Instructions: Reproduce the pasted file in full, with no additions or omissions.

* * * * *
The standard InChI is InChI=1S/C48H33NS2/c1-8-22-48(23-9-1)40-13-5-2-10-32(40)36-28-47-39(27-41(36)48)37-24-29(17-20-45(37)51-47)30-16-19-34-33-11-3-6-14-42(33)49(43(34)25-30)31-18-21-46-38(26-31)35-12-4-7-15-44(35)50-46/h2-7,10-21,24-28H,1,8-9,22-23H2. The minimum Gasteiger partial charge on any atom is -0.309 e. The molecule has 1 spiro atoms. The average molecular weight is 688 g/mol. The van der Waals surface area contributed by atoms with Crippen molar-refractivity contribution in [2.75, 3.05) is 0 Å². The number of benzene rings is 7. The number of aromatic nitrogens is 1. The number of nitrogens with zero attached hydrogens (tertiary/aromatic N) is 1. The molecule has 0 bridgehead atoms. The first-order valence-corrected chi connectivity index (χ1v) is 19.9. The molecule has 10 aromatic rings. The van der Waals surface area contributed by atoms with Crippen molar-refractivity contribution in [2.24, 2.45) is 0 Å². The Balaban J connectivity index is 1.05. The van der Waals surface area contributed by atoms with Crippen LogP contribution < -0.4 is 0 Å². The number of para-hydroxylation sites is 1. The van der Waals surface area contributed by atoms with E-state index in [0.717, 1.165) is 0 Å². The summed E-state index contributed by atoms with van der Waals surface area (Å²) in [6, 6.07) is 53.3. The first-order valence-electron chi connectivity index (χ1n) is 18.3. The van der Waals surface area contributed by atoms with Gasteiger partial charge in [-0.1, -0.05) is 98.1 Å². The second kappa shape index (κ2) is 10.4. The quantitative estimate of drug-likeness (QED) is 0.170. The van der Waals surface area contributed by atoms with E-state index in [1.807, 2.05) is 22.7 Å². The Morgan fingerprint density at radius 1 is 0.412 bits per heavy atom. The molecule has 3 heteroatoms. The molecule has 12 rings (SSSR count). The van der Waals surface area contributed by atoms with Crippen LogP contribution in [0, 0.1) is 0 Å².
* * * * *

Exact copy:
The standard InChI is InChI=1S/C48H33NS2/c1-8-22-48(23-9-1)40-13-5-2-10-32(40)36-28-47-39(27-41(36)48)37-24-29(17-20-45(37)51-47)30-16-19-34-33-11-3-6-14-42(33)49(43(34)25-30)31-18-21-46-38(26-31)35-12-4-7-15-44(35)50-46/h2-7,10-21,24-28H,1,8-9,22-23H2. The minimum Gasteiger partial charge on any atom is -0.309 e. The molecule has 1 spiro atoms. The average molecular weight is 688 g/mol. The van der Waals surface area contributed by atoms with Crippen molar-refractivity contribution in [2.75, 3.05) is 0 Å². The number of benzene rings is 7. The number of aromatic nitrogens is 1. The number of nitrogens with zero attached hydrogens (tertiary/aromatic N) is 1. The molecule has 0 bridgehead atoms. The first-order valence-corrected chi connectivity index (χ1v) is 19.9. The molecule has 10 aromatic rings. The van der Waals surface area contributed by atoms with Crippen molar-refractivity contribution in [2.24, 2.45) is 0 Å². The Balaban J connectivity index is 1.05. The van der Waals surface area contributed by atoms with Crippen LogP contribution < -0.4 is 0 Å². The number of para-hydroxylation sites is 1. The van der Waals surface area contributed by atoms with E-state index in [0.717, 1.165) is 0 Å². The summed E-state index contributed by atoms with van der Waals surface area (Å²) in [6, 6.07) is 53.3. The first-order valence-electron chi connectivity index (χ1n) is 18.3. The van der Waals surface area contributed by atoms with Gasteiger partial charge in [-0.1, -0.05) is 98.1 Å². The second kappa shape index (κ2) is 10.4. The quantitative estimate of drug-likeness (QED) is 0.170. The van der Waals surface area contributed by atoms with E-state index in [1.807, 2.05) is 22.7 Å². The Morgan fingerprint density at radius 1 is 0.412 bits per heavy atom. The molecule has 3 heteroatoms. The molecule has 12 rings (SSSR count). The van der Waals surface area contributed by atoms with Crippen LogP contribution in [0, 0.1) is 0 Å².